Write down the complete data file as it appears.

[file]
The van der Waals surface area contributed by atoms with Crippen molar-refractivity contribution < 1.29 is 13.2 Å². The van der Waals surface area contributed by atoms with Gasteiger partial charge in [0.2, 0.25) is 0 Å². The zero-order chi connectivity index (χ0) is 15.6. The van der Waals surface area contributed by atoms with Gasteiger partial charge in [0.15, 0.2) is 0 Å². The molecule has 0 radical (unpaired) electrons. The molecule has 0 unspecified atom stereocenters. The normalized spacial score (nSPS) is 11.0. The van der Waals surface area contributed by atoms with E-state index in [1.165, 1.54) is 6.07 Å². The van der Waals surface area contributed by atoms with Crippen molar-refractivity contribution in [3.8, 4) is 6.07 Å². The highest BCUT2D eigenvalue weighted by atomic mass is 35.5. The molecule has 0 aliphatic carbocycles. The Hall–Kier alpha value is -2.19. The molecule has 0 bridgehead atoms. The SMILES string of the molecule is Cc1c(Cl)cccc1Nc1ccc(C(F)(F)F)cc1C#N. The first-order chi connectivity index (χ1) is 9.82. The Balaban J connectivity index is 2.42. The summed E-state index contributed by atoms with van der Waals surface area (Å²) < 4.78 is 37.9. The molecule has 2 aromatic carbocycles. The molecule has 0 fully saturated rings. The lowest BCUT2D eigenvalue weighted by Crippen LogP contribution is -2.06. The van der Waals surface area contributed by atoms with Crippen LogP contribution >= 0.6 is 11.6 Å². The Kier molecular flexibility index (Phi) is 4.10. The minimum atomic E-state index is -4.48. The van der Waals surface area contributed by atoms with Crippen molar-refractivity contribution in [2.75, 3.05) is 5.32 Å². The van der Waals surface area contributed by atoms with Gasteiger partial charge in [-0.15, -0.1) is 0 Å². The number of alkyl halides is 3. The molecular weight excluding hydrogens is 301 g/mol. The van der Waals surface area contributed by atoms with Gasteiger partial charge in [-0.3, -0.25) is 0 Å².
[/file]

The van der Waals surface area contributed by atoms with Crippen molar-refractivity contribution < 1.29 is 13.2 Å². The van der Waals surface area contributed by atoms with Gasteiger partial charge in [0.2, 0.25) is 0 Å². The zero-order chi connectivity index (χ0) is 15.6. The van der Waals surface area contributed by atoms with Gasteiger partial charge in [0.15, 0.2) is 0 Å². The molecule has 0 radical (unpaired) electrons. The molecule has 0 unspecified atom stereocenters. The normalized spacial score (nSPS) is 11.0. The van der Waals surface area contributed by atoms with E-state index in [1.165, 1.54) is 6.07 Å². The van der Waals surface area contributed by atoms with Crippen molar-refractivity contribution in [3.8, 4) is 6.07 Å². The highest BCUT2D eigenvalue weighted by atomic mass is 35.5. The molecule has 0 aliphatic carbocycles. The Hall–Kier alpha value is -2.19. The molecule has 0 bridgehead atoms. The SMILES string of the molecule is Cc1c(Cl)cccc1Nc1ccc(C(F)(F)F)cc1C#N. The first-order chi connectivity index (χ1) is 9.82. The Balaban J connectivity index is 2.42. The summed E-state index contributed by atoms with van der Waals surface area (Å²) < 4.78 is 37.9. The molecule has 2 aromatic carbocycles. The molecule has 0 fully saturated rings. The lowest BCUT2D eigenvalue weighted by Crippen LogP contribution is -2.06. The van der Waals surface area contributed by atoms with Crippen LogP contribution >= 0.6 is 11.6 Å². The Kier molecular flexibility index (Phi) is 4.10. The minimum atomic E-state index is -4.48. The van der Waals surface area contributed by atoms with Crippen molar-refractivity contribution in [2.75, 3.05) is 5.32 Å². The van der Waals surface area contributed by atoms with Gasteiger partial charge in [-0.15, -0.1) is 0 Å². The number of alkyl halides is 3. The molecular weight excluding hydrogens is 301 g/mol. The van der Waals surface area contributed by atoms with Gasteiger partial charge in [-0.3, -0.25) is 0 Å².